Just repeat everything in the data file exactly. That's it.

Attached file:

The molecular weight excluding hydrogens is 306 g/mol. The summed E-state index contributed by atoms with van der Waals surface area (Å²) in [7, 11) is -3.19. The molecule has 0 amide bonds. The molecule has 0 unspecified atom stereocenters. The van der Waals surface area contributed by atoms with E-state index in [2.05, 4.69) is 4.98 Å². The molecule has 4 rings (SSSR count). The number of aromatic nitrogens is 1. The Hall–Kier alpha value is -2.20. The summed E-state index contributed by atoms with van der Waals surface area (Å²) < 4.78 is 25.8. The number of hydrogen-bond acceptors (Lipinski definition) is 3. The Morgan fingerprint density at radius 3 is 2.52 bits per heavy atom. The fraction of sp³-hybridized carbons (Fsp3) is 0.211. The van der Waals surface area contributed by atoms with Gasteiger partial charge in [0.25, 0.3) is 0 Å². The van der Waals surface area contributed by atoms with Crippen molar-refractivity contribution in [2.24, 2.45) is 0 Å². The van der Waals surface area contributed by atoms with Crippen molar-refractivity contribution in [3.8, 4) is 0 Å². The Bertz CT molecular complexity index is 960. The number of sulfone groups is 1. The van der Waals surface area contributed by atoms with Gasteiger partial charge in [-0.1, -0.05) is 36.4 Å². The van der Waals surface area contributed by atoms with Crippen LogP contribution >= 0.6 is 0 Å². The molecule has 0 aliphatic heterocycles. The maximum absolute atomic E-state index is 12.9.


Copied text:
The molecular weight excluding hydrogens is 306 g/mol. The summed E-state index contributed by atoms with van der Waals surface area (Å²) in [7, 11) is -3.19. The molecule has 0 amide bonds. The molecule has 0 unspecified atom stereocenters. The van der Waals surface area contributed by atoms with E-state index in [2.05, 4.69) is 4.98 Å². The molecule has 4 rings (SSSR count). The number of aromatic nitrogens is 1. The Hall–Kier alpha value is -2.20. The summed E-state index contributed by atoms with van der Waals surface area (Å²) < 4.78 is 25.8. The number of hydrogen-bond acceptors (Lipinski definition) is 3. The Morgan fingerprint density at radius 3 is 2.52 bits per heavy atom. The fraction of sp³-hybridized carbons (Fsp3) is 0.211. The van der Waals surface area contributed by atoms with Gasteiger partial charge in [0.25, 0.3) is 0 Å². The van der Waals surface area contributed by atoms with Crippen molar-refractivity contribution in [2.24, 2.45) is 0 Å². The van der Waals surface area contributed by atoms with Crippen molar-refractivity contribution in [3.8, 4) is 0 Å². The Bertz CT molecular complexity index is 960. The number of sulfone groups is 1. The van der Waals surface area contributed by atoms with Gasteiger partial charge in [-0.1, -0.05) is 36.4 Å². The van der Waals surface area contributed by atoms with Crippen LogP contribution >= 0.6 is 0 Å². The molecule has 0 aliphatic heterocycles. The maximum absolute atomic E-state index is 12.9.